Intel unveils Gaudi3 AI chip to compete with Nvidia and AMD

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Patrick Gelsinger, chief executive officer of Intel Corp., speaks during the Intel Innovation Taipei technology forum in Taipei, Taiwan, on Tuesday, Nov. 7, 2023.

I-Hwa Cheng | Bloomberg | Getty Images

Intel unveiled new computer chips on Thursday, including Gaudi3, an artificial intelligence chip for generative AI software. Gaudi3 will launch next year and will compete with rival chips from Nvidia and AMD that power big and power-hungry AI models.

The most prominent AI models, like OpenAI’s ChatGPT, run on Nvidia GPUs in the cloud. It’s one reason Nvidia stock has been up nearly 230% year-to-date while Intel shares are up 68%. And it’s why companies like AMD and, now Intel, have announced chips that they hope will attract AI companies away from Nvidia’s dominant position in the market.

Shares of Intel were up about 2% on Thursday.

While the company was light on details, Gaudi3 will compete with Nvidia’s H100, the main choice among companies that build huge farms of the chips to power AI applications, and AMD’s forthcoming MI300X, when it starts shipping to customers in 2024.

Intel has been building Gaudi chips since 2019, when it bought a chip developer called Habana Labs.

“We’ve been seeing the excitement with generative AI, the star of the show for 2023,” Intel CEO Pat Gelsinger said at a launch event in New York where he announced Gaudi3 along other chips focused on AI applications.

“We think the AI PC will be the star of the show for the upcoming year,” Gelsinger added. And that’s where Intel’s new Core Ultra processors, also announced on Thursday, will come into play.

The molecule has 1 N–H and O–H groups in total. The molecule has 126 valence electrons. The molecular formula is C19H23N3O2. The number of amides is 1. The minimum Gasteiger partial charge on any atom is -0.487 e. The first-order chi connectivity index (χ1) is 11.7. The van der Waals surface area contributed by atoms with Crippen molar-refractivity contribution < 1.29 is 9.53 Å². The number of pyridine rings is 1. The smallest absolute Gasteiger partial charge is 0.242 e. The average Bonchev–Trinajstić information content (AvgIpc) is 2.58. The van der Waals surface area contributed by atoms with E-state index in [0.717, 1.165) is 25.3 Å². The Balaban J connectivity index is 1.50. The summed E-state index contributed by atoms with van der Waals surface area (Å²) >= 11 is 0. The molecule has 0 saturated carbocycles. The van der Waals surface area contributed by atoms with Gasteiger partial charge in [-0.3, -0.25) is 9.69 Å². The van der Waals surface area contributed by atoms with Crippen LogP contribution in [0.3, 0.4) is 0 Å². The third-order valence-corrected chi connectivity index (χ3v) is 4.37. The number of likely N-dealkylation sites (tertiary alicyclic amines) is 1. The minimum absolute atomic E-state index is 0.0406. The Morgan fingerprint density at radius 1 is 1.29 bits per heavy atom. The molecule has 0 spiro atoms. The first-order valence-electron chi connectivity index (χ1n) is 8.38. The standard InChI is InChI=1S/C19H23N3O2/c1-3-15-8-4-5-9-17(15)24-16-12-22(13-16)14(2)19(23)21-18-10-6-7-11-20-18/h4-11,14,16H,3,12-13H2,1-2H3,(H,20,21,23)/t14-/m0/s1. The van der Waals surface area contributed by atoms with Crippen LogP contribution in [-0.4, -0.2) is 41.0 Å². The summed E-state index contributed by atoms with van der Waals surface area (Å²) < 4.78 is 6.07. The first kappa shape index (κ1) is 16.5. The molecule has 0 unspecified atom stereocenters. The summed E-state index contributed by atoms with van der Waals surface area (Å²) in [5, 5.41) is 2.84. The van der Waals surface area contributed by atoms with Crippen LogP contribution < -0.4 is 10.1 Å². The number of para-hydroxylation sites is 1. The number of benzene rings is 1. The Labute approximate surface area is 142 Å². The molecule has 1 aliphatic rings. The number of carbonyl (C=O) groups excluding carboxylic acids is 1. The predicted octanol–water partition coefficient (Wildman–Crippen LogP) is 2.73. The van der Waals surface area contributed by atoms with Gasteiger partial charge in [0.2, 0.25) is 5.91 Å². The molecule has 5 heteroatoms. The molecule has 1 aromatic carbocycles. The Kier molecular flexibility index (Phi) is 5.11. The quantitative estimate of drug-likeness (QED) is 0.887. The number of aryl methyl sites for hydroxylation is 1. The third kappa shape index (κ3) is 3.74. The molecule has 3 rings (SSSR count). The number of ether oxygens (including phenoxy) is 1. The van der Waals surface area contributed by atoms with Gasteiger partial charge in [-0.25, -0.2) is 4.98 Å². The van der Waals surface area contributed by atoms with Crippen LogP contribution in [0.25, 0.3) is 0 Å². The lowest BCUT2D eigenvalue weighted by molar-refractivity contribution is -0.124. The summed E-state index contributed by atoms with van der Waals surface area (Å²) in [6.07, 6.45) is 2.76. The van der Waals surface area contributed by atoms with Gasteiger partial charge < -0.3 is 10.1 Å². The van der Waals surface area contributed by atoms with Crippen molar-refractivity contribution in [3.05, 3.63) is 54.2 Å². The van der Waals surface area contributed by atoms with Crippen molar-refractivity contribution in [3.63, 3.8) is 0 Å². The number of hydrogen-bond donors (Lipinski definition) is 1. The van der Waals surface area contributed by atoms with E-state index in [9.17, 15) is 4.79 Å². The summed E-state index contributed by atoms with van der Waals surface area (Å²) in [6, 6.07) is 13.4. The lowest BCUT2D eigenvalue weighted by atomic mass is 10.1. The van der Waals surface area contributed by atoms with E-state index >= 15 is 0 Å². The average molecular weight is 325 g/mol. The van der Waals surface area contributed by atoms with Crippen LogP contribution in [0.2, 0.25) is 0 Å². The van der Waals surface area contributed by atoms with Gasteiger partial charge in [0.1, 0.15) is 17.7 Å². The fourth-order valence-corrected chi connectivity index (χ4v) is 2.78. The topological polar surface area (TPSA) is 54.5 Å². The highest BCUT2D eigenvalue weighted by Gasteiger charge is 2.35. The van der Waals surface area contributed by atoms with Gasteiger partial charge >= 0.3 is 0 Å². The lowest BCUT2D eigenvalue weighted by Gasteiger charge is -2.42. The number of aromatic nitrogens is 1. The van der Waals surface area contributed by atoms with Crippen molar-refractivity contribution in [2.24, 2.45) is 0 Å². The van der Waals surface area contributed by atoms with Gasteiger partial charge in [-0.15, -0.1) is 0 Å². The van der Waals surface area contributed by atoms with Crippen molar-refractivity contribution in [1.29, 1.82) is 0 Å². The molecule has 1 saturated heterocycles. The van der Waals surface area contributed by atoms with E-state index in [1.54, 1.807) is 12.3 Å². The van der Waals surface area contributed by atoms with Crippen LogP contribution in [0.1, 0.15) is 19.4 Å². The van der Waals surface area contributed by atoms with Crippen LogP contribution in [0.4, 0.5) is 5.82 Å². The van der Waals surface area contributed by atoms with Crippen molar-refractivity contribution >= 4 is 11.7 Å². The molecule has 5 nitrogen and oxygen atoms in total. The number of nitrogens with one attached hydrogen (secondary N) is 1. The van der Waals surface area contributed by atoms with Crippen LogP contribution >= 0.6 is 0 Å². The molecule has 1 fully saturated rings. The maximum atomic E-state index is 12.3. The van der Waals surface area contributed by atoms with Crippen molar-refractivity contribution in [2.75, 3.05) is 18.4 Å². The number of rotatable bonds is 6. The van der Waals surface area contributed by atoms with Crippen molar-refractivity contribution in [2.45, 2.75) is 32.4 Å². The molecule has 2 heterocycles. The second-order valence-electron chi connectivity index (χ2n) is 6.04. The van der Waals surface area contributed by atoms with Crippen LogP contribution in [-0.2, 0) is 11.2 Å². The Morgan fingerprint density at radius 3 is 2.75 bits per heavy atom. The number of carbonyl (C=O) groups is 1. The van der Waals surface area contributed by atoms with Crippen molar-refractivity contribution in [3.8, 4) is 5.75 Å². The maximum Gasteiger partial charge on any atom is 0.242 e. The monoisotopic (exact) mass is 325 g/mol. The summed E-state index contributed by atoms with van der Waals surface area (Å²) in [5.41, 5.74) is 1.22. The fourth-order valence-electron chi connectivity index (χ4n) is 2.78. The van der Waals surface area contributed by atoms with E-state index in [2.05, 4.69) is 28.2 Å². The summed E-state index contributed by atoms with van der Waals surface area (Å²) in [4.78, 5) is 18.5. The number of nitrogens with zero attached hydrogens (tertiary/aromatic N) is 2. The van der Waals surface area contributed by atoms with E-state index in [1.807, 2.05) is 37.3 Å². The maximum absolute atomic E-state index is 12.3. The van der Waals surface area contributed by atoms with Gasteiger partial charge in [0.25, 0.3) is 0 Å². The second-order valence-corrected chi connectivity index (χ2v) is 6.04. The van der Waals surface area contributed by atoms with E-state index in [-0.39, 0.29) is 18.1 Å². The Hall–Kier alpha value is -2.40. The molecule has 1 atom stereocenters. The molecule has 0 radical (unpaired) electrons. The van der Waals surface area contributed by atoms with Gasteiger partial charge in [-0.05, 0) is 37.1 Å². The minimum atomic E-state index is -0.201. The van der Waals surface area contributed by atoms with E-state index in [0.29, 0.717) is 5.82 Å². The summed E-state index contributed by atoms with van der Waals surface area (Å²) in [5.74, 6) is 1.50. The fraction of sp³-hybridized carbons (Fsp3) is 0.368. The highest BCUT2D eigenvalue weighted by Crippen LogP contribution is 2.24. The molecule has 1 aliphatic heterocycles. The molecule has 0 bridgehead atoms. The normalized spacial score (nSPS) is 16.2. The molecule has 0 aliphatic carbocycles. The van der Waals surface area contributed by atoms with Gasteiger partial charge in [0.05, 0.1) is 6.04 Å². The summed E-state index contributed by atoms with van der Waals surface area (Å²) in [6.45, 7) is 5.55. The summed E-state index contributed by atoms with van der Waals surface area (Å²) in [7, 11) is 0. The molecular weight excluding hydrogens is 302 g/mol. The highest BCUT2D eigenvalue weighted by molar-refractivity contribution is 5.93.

Intel Core Ultra and new Xeon chips

Intel also announced Core Ultra chips, designed for Windows laptops and PCs, and new fifth generation Xeon server chips. Both include a specialized AI part called an NPU that can be used to run AI programs faster.

It’s the latest sign that traditional processor makers, including Intel rivals AMD and Qualcomm, are reorienting their products lines around and alerting investors to the possibility of AI models leading to surging demand for their chips.

The Core Ultra won’t provide the same kind of power to run a chatbot like ChatGPT without an internet connection, but can handle smaller tasks. For example, Intel said, Zoom runs its background-blurring feature on its chips. They’re build using the company’s 7-nanometer process, which is more power efficient than earlier chips.

But, importantly, the 7-nanometer chips show Gelsinger’s strategy to catch up to Taiwan Semiconductor Manufacturing Company (TSMC) in terms of chip manufacturing prowess by 2026 hasn’t fallen behind.

Core Ultra chips also include more powerful gaming capabilities and the added graphics muscle can help programs like Adobe Premier run over 40% faster. It launched in laptops that hit stores on Thursday.

Finally, Intel’s fifth generation Xeon processors power servers deployed by large organizations like cloud companies. Intel didn’t share pricing, but previous Xeon cost thousands of dollars. Intel’s Xeon processors are often paired with Nvidia GPUs in the systems that are used for training and deploying generative AI. In some systems, eight GPUs are paired to one or two Xeon CPUs.

Intel said the latest Xeon processor will particularly good for inferencing, or the process of deploying an AI model, which is less power-hungry than the training process.



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